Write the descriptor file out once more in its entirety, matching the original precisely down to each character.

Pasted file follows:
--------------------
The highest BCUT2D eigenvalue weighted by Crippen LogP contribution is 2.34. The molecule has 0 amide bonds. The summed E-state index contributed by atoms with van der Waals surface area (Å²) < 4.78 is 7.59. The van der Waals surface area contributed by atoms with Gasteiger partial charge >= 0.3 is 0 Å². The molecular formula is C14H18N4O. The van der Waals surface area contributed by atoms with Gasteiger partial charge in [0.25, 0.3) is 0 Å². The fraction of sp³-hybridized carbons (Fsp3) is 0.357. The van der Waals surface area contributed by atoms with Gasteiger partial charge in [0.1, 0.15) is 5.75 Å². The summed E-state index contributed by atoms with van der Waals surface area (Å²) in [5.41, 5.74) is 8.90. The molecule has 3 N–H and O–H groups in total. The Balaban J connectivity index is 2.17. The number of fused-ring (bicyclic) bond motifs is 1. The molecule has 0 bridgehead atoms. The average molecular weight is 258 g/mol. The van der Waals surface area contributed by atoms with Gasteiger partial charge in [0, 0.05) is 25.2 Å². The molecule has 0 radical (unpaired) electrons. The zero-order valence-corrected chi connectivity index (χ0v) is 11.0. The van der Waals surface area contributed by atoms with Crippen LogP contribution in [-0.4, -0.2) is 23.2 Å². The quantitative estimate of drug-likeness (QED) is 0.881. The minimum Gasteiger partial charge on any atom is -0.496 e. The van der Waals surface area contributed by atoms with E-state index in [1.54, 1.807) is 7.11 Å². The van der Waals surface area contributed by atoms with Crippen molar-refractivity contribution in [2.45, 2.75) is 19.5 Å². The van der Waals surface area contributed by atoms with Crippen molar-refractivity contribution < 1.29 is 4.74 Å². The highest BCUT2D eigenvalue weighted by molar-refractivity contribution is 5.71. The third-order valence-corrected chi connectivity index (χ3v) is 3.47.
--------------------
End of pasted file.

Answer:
The highest BCUT2D eigenvalue weighted by Crippen LogP contribution is 2.34. The molecule has 0 amide bonds. The summed E-state index contributed by atoms with van der Waals surface area (Å²) < 4.78 is 7.59. The van der Waals surface area contributed by atoms with Gasteiger partial charge >= 0.3 is 0 Å². The molecular formula is C14H18N4O. The van der Waals surface area contributed by atoms with Gasteiger partial charge in [0.25, 0.3) is 0 Å². The fraction of sp³-hybridized carbons (Fsp3) is 0.357. The van der Waals surface area contributed by atoms with Gasteiger partial charge in [0.1, 0.15) is 5.75 Å². The summed E-state index contributed by atoms with van der Waals surface area (Å²) in [5.41, 5.74) is 8.90. The molecule has 3 N–H and O–H groups in total. The Balaban J connectivity index is 2.17. The number of fused-ring (bicyclic) bond motifs is 1. The molecule has 0 bridgehead atoms. The average molecular weight is 258 g/mol. The van der Waals surface area contributed by atoms with Gasteiger partial charge in [0, 0.05) is 25.2 Å². The molecule has 0 radical (unpaired) electrons. The zero-order valence-corrected chi connectivity index (χ0v) is 11.0. The van der Waals surface area contributed by atoms with Crippen LogP contribution in [-0.4, -0.2) is 23.2 Å². The quantitative estimate of drug-likeness (QED) is 0.881. The minimum Gasteiger partial charge on any atom is -0.496 e. The van der Waals surface area contributed by atoms with E-state index in [1.54, 1.807) is 7.11 Å². The van der Waals surface area contributed by atoms with Crippen molar-refractivity contribution in [2.45, 2.75) is 19.5 Å². The van der Waals surface area contributed by atoms with Crippen molar-refractivity contribution < 1.29 is 4.74 Å². The highest BCUT2D eigenvalue weighted by molar-refractivity contribution is 5.71. The third-order valence-corrected chi connectivity index (χ3v) is 3.47.